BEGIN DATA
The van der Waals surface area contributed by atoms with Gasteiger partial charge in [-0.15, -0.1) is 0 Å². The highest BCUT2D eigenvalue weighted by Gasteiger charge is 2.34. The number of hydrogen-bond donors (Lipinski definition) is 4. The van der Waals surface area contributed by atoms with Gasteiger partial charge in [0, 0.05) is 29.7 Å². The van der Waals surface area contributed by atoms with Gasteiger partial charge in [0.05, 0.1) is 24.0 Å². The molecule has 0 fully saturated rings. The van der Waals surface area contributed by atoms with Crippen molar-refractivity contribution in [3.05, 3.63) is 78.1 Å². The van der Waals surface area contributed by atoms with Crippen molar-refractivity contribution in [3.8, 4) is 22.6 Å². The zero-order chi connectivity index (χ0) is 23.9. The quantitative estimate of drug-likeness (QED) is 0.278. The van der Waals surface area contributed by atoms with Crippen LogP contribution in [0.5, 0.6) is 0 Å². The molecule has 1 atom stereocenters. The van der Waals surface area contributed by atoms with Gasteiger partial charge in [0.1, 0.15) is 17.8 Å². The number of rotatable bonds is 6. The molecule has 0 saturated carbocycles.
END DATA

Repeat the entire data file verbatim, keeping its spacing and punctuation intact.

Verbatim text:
The van der Waals surface area contributed by atoms with Gasteiger partial charge in [-0.15, -0.1) is 0 Å². The highest BCUT2D eigenvalue weighted by Gasteiger charge is 2.34. The number of hydrogen-bond donors (Lipinski definition) is 4. The van der Waals surface area contributed by atoms with Gasteiger partial charge in [0, 0.05) is 29.7 Å². The van der Waals surface area contributed by atoms with Gasteiger partial charge in [0.05, 0.1) is 24.0 Å². The molecule has 0 fully saturated rings. The van der Waals surface area contributed by atoms with Crippen molar-refractivity contribution in [3.05, 3.63) is 78.1 Å². The van der Waals surface area contributed by atoms with Crippen molar-refractivity contribution in [3.8, 4) is 22.6 Å². The zero-order chi connectivity index (χ0) is 23.9. The quantitative estimate of drug-likeness (QED) is 0.278. The van der Waals surface area contributed by atoms with Crippen LogP contribution in [0.5, 0.6) is 0 Å². The molecule has 1 atom stereocenters. The van der Waals surface area contributed by atoms with Gasteiger partial charge in [0.1, 0.15) is 17.8 Å². The number of rotatable bonds is 6. The molecule has 0 saturated carbocycles.